We know D.C. Get our free newsletter to stay in the know.

Another week, another string of brutally hot and humid days.   


  • As the summer heat reaches a fever pitch, many of D.C.’s most vulnerable residents remind us that it’s often low-income residents most affected by, and subject to, sky-high temperatures. While wealthier Washingtonians can afford to live along tree-lined streets with parks and shade, the same isn’t true for many of their counterparts in other areas of the city. “The poor, who often cannot afford air conditioning and are more likely to have medical conditions that are exacerbated by heat, have fewer ways to escape it,” the Post’s Terrence McCoy writes.

  • They don’t call it “Terrible Tuesday” for nothin’. Steel yourself for what experts say will likely be a “shock” of a commute this morning as professionals and students hit the road simultaneously this morning. WTOP has a scary-looking graph of commute times at this point last year, and unfortunately, it won’t get better as the week progresses.

  • Always wanted to check out the National Museum of African American History and Culture, but been unable to snag a ticket (or found that you’re not competent at planning)? For the month of September, the museum is experimenting with ticket-free entry on weekdays. Officials will analyze the entry data at the month’s end to gauge the success of the change.


  • Missed connection: “Alison wonderland concert at echostage, we were in the second row. You were the guy that kept apologizing because he kept bumping into me. You were wearing a blue tie dye shirt and a bandana. I’m the short white girl with long brown hair tied to the side, black lace shorts, and a green tank top.” [craigslist]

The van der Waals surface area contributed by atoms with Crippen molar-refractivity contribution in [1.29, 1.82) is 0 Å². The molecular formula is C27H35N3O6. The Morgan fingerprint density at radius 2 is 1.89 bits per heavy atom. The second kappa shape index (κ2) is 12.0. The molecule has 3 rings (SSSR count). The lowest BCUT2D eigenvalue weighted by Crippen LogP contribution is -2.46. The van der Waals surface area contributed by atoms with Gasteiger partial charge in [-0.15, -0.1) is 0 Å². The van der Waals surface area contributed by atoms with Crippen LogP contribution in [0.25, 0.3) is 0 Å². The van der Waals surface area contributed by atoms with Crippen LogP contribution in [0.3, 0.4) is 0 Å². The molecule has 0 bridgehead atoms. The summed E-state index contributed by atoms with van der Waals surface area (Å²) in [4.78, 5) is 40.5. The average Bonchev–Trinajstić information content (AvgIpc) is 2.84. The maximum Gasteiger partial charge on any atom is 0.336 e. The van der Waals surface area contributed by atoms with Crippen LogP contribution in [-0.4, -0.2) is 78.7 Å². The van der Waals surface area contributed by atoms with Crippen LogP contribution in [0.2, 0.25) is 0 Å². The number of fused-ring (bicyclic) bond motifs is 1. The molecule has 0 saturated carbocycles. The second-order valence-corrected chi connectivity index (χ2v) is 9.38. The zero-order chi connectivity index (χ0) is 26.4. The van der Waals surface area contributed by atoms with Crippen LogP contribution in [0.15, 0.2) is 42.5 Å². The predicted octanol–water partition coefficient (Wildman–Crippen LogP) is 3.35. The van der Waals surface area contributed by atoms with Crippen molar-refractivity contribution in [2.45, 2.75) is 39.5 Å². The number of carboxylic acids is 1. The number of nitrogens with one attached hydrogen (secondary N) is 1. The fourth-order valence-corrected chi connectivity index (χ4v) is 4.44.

LOOSE LIPS LINKS, by Morgan Baskin(tips? mbaskin@washingtoncitypaper.com)

  • Almost the entire board of directors at Providence Hospital was unceremoniously fired last week. [WCP]

  • A D.C. board won’t penalize a company at the center of a massive lawsuit by the attorney general. [Post]

  • Police made an arrest in relation to the assault on a bus driver, which was captured on cell phone video and went viral last week. [Twitter]

YOUNG & HUNGRY LINKS, by Laura Hayes(tips? lhayes@washingtoncitypaper.com)

  • This boat is BYOB and you have to peddle it yourself. [Washingtonian]

  • What bugs area bartenders. [DC Refined]

  • The value of campus gardens at American universities. [Post]

ARTS LINKS, by Matt Cohen (tips? mcohen@washingtoncitypaper.com)

  • At Folger Shakespeare Library, scholars and thespians revive a 1600s blockbuster Macbeth rewrite. [WCP]

  • How D.C. filmmaker Ajani Amiri Thomas is learning from hate. [WCP]

  • The cast and crew of Rainbow Theatre Project’s In The Closet discuss the plays LGBTQ+ themes. [DC Theatre Scene]

  • This year’s National Book Festival broke some records. [Post]

HOUSING COMPLEX LINKS, by Morgan Baskin (tips? mbaskin@washingtoncitypaper.com)

  • Advocates petitioned the mayor on Friday to delay the demolition of D.C. General. [Twitter]

  • Another round of charmingly imprudent homes. [WCP]

  • A recent survey indicates about 3/10 cars parked in Capitol Hill are vulnerable to thieves. [Post]

  • Scientists want to find D.C.’s hottest neighborhoods. [WAMU]

  • On the final service of a historic Shaw church. [AFRO]

SPORTS LINKS, by Kelyn Soong (tips? ksoong@washingtoncitypaper.com)

  • The Mystics are officially one game away from making the first WNBA finals in franchise history. Game 5 of the decisive semifinal matchup against the Atlanta Dream is tonight. [WCP]

  • Want to feel inspired? Arlington-based ultrarunner Michael Wardian set the fastest known time on the C&O Canal Towpath this weekend by running 184.5 miles in 36 hours 36 minutes and 3 seconds. [RunWashington]

  • A former offensive coordinator for the local NFL team is featured in this longform story by ESPN’s Sarah Spain. We won’t spoil who or how. You’ll just have to read it. [ESPN]

HAPPENING TODAY, by Kayla Randall (tips? krandall@washingtoncitypaper.com)

Sign up: To get District Line Daily—or any of our other email newsletters—sent straight to your mailbox, click here. Send tips and ideas to tips@washingtoncitypaper.com.